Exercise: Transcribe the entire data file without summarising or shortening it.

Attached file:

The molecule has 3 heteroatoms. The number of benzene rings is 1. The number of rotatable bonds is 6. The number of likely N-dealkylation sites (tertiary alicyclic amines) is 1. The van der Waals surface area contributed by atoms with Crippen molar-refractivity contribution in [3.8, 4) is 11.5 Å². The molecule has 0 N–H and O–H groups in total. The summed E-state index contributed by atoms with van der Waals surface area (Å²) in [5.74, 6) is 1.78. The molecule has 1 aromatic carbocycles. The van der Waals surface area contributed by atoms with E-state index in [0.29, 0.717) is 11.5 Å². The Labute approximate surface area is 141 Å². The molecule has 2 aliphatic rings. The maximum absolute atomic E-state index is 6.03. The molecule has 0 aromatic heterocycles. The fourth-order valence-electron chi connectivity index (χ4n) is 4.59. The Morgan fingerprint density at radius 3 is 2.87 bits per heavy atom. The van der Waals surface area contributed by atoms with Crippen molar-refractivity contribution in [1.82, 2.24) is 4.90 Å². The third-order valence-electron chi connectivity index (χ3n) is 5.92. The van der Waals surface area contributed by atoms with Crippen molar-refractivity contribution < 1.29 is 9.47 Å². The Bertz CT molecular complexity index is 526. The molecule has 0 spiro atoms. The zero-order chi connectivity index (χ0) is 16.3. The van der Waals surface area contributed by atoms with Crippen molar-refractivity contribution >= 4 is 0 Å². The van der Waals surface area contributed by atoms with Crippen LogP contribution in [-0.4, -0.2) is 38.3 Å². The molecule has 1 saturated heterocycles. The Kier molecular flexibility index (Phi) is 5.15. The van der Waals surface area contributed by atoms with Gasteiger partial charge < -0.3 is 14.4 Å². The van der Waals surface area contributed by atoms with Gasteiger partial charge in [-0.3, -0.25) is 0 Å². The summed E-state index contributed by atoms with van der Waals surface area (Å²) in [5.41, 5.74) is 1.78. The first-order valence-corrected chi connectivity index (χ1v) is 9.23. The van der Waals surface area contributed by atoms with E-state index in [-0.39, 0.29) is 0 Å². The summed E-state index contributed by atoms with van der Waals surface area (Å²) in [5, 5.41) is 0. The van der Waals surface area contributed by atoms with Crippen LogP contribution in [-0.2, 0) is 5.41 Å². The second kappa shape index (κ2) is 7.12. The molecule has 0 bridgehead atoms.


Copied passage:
The molecule has 3 heteroatoms. The number of benzene rings is 1. The number of rotatable bonds is 6. The number of likely N-dealkylation sites (tertiary alicyclic amines) is 1. The van der Waals surface area contributed by atoms with Crippen molar-refractivity contribution in [3.8, 4) is 11.5 Å². The molecule has 0 N–H and O–H groups in total. The summed E-state index contributed by atoms with van der Waals surface area (Å²) in [5.74, 6) is 1.78. The molecule has 1 aromatic carbocycles. The van der Waals surface area contributed by atoms with E-state index in [0.29, 0.717) is 11.5 Å². The Labute approximate surface area is 141 Å². The molecule has 2 aliphatic rings. The maximum absolute atomic E-state index is 6.03. The molecule has 0 aromatic heterocycles. The fourth-order valence-electron chi connectivity index (χ4n) is 4.59. The Morgan fingerprint density at radius 3 is 2.87 bits per heavy atom. The van der Waals surface area contributed by atoms with Crippen molar-refractivity contribution in [1.82, 2.24) is 4.90 Å². The third-order valence-electron chi connectivity index (χ3n) is 5.92. The van der Waals surface area contributed by atoms with Crippen molar-refractivity contribution < 1.29 is 9.47 Å². The Bertz CT molecular complexity index is 526. The molecule has 0 spiro atoms. The zero-order chi connectivity index (χ0) is 16.3. The van der Waals surface area contributed by atoms with Crippen molar-refractivity contribution >= 4 is 0 Å². The van der Waals surface area contributed by atoms with Crippen LogP contribution in [-0.4, -0.2) is 38.3 Å². The molecule has 1 saturated heterocycles. The Kier molecular flexibility index (Phi) is 5.15. The van der Waals surface area contributed by atoms with Gasteiger partial charge < -0.3 is 14.4 Å². The van der Waals surface area contributed by atoms with Gasteiger partial charge in [-0.3, -0.25) is 0 Å². The summed E-state index contributed by atoms with van der Waals surface area (Å²) in [5.41, 5.74) is 1.78. The first-order valence-corrected chi connectivity index (χ1v) is 9.23. The van der Waals surface area contributed by atoms with E-state index in [-0.39, 0.29) is 0 Å². The summed E-state index contributed by atoms with van der Waals surface area (Å²) in [5, 5.41) is 0. The van der Waals surface area contributed by atoms with Crippen LogP contribution in [-0.2, 0) is 5.41 Å². The second kappa shape index (κ2) is 7.12. The molecule has 0 bridgehead atoms.